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Mountain Gorilla Trekking in Uganda

The Rushegura Family Silverback The Rushegura Family Silverback

Uganda offers more than gorilla trekking!  Indeed it is truly a destination for everyone.  It is a country of vast diversity, offering the highest mountain range in Africa, the magnificent Great African Rift Valley, the mighty Nile River, the second largest fresh water lake in the world and the famous and remote Murchison Falls.  However, Uganda is most famous for it’s accessible population of mountain gorillas.  With a global population of about 880 individuals, Uganda is home to about half of the world’s population of this critically endangered primate.  The remainder live on the volcanoes in Rwanda and the Congo.  Gorilla trekking through the rain forests of Uganda to see these rare primates is a profound wildlife encounter and one not to be missed!

Mountain Gorilla Trekking

Bwindi Impenetrable Forest lies in the far southwestern corner of Uganda and hosts about 10 habituated gorilla family groups, each led by a dominant male, the silverback. They’re enormous animals growing to nearly 400 lbs and standing up to 6 feet.  Gorillas tend to feed and nest on the ground and don’t wander too far so the chance of seeing them is high (95%).  The habituation process can take 2-3 years as each group is visited daily by researchers until they become used to the presence of humans.

A gorilla trek is led by a game ranger and three trackers.  The trackers leave early in the morning to locate gorilla nests from the previous night and then track them to their current location.  Once they are located, they radio the guide who then leads the tourist group up to the gorillas.  These are wild animals so there is no typical day.  Treks can last from 1-6 hours and follow established trails or through the dense jungle.  The unpredictability and the opportunity to spend an hour with wild gorillas makes this a true adventure!

Into The Impenetrable Forest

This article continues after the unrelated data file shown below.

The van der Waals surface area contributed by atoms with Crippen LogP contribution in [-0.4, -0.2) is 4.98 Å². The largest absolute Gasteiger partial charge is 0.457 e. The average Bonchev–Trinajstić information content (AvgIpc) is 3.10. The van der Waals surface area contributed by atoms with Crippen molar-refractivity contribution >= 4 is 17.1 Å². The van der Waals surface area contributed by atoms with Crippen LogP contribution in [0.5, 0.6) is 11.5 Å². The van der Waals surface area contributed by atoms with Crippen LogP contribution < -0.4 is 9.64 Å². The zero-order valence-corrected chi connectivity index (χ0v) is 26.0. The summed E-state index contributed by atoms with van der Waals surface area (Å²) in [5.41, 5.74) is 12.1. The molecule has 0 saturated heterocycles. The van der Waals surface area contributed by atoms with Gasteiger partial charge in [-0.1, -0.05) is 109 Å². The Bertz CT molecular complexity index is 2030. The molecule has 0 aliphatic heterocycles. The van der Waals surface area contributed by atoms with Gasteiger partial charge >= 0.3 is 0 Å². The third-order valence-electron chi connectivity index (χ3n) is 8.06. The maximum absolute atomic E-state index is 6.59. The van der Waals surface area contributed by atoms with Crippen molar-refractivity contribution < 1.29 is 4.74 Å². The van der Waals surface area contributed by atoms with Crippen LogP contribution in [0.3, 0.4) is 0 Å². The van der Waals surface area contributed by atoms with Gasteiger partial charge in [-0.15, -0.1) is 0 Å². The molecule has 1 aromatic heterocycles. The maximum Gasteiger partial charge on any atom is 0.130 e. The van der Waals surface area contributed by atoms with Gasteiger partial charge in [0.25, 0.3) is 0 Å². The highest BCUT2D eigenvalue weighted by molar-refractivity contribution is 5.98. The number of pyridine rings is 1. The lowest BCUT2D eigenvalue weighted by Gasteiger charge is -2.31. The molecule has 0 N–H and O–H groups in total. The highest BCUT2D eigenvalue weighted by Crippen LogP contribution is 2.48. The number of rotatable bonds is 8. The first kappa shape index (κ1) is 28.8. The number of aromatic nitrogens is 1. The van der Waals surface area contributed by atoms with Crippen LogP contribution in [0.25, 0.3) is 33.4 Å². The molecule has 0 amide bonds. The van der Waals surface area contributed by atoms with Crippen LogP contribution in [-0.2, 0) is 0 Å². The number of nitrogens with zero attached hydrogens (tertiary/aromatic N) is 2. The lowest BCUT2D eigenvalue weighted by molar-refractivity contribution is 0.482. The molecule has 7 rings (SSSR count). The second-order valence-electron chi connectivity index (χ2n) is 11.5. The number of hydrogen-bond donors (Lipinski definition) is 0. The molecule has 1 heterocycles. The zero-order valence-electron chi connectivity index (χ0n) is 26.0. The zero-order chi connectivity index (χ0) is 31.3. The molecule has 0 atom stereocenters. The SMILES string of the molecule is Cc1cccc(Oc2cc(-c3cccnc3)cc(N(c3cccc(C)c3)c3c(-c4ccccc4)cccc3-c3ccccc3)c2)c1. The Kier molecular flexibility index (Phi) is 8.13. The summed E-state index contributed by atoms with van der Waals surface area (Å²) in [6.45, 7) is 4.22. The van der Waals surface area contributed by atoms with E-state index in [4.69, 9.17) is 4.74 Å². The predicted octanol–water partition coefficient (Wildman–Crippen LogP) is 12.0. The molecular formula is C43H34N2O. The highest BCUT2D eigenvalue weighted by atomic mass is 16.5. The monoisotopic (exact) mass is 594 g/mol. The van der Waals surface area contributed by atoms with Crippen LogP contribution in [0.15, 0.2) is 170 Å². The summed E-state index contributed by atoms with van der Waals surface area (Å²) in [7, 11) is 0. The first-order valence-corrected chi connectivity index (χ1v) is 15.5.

Into the Impenetrable Forest Mountain Gorilla Feeding

I’ve been anticipating this day for the past few months and it has finally arrived.  On the morning of our gorilla trek we gathered at the Park Headquarters and met our guide.  We would be searching for the Rushegura group with 1 silverback and 17 members (a new infant was born into this group on Nov 11, 2016, just a week after our visit).   This group tends to stay in the vicinity of Buhoma village so we only had a short drive to the trailhead.  Having hired porters to carry our packs (and provide some income to the local villagers) we headed up the trail.  Passing through fields and along small farms, we were soon hiking up the steep slopes and into the Impenetrable Forest.

As we hiked along, the forest closed in and the name “Impenetrable Forest” became abundantly clear.  The trail led through thick greenery of ferns, twisting vines, and gigantic fig trees.  Birds called from the dense vegetation.  We frequently stopped to catch our breath and take in the dramatic scenery unfolding below us.  A we reached the ridge top our guide informed us the gorillas were still on the move so we continued down the other side of the mountain.  The trail now bordered along a cultivated area and the gorillas were finally settled down on the edge of the forest.  We were very close now.

Mountain Gorilla Family Mountain Gorilla Family

Leaving the established trail, we followed our guide as he hacked a path through the dense vegetation.  The terrain was steep and slippery as we pulled ourselves up the “trail”.  We stopped in an open area when we realized we were surrounded by gorillas.

At first they were hard to see as they lazed in the thick growth feeding on stems ripped from the ground.  Though we tried to maintain the legal distance of 7 meters from the gorillas, they ignored the rules.  One adult walked past our group, so close you could’ve reached out and touched it.  After a frenzy of taking photos, I decided to put the camera down and absorb the experience of being in the middle of a gorilla family.  I watched as juveniles climbed on vines and played with the uninterested adults, as gorillas groomed each other in a patch of sunlight and as the big silverback fed contentedly while keeping a watchful eye on his family.

The hour passed by all too quickly.  As we left the gorillas I thought about the intense conservation challenges facing gorillas in modern Africa and what their future holds.  It was a privilege to spend a surreal hour with them, an experience few people have enjoyed.

We descended the mountain and the reason this is a rain forest also became abundantly clear as a tropical thunderstorm soaked us with torrential rain.  But all that didn’t matter as I had just experienced one of the world’s premier wildlife encounters.

2 Comments

  1. Kate Sovell on November 20, 2016 at 9:54 pm

    Brings back my own very similar experience in the same location 2 decades ago. I hope some of the challenges facing the gorillas and the surrounding communities have been better addressed. Thanks for sharing.

    • Dan Hopkins on November 20, 2016 at 10:21 pm

      Hi Kate-
      I'm sure lots has changed in the past 20 years but from my understanding the gorilla population has been slowly increasing, up to about 800-900 today. So that is surely a good sign. There are revenue sharing programs allowing the local communities to benefit from the gorillas. We hired porters to carry our packs, providing a little more benefit.

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